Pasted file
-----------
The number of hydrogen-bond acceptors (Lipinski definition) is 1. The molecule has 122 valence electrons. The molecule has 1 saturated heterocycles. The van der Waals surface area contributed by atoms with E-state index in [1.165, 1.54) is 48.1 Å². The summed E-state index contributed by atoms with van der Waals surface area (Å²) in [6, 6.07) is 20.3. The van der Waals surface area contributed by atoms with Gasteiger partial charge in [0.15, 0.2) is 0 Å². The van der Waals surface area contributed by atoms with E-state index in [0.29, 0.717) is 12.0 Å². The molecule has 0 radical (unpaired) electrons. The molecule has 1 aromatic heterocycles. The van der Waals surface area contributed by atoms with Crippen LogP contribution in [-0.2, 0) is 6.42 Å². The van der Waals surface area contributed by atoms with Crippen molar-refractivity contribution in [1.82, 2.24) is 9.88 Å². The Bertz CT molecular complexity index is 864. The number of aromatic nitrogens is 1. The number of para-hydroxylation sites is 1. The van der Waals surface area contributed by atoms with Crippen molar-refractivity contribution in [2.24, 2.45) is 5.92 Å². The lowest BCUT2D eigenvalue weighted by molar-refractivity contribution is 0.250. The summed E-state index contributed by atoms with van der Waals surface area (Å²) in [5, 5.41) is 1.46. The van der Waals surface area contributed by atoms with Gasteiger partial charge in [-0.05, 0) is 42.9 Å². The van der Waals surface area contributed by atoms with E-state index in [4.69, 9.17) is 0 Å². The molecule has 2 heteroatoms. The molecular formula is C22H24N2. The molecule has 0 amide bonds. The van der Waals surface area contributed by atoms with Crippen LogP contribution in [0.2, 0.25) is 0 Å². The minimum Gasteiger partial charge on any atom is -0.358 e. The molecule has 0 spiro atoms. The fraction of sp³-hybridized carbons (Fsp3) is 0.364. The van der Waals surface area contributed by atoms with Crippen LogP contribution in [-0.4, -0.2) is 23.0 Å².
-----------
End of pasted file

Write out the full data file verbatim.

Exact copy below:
The number of hydrogen-bond acceptors (Lipinski definition) is 1. The molecule has 122 valence electrons. The molecule has 1 saturated heterocycles. The van der Waals surface area contributed by atoms with E-state index in [1.165, 1.54) is 48.1 Å². The summed E-state index contributed by atoms with van der Waals surface area (Å²) in [6, 6.07) is 20.3. The van der Waals surface area contributed by atoms with Gasteiger partial charge in [0.15, 0.2) is 0 Å². The van der Waals surface area contributed by atoms with E-state index in [0.29, 0.717) is 12.0 Å². The molecule has 0 radical (unpaired) electrons. The molecule has 1 aromatic heterocycles. The van der Waals surface area contributed by atoms with Crippen LogP contribution in [-0.2, 0) is 6.42 Å². The van der Waals surface area contributed by atoms with Crippen molar-refractivity contribution in [1.82, 2.24) is 9.88 Å². The Bertz CT molecular complexity index is 864. The number of aromatic nitrogens is 1. The number of para-hydroxylation sites is 1. The van der Waals surface area contributed by atoms with Crippen molar-refractivity contribution in [2.24, 2.45) is 5.92 Å². The lowest BCUT2D eigenvalue weighted by molar-refractivity contribution is 0.250. The summed E-state index contributed by atoms with van der Waals surface area (Å²) in [5, 5.41) is 1.46. The van der Waals surface area contributed by atoms with Gasteiger partial charge in [-0.05, 0) is 42.9 Å². The van der Waals surface area contributed by atoms with E-state index in [4.69, 9.17) is 0 Å². The molecule has 2 heteroatoms. The molecular formula is C22H24N2. The molecule has 0 amide bonds. The van der Waals surface area contributed by atoms with Crippen LogP contribution in [0.2, 0.25) is 0 Å². The minimum Gasteiger partial charge on any atom is -0.358 e. The molecule has 0 spiro atoms. The fraction of sp³-hybridized carbons (Fsp3) is 0.364. The van der Waals surface area contributed by atoms with Crippen LogP contribution in [-0.4, -0.2) is 23.0 Å².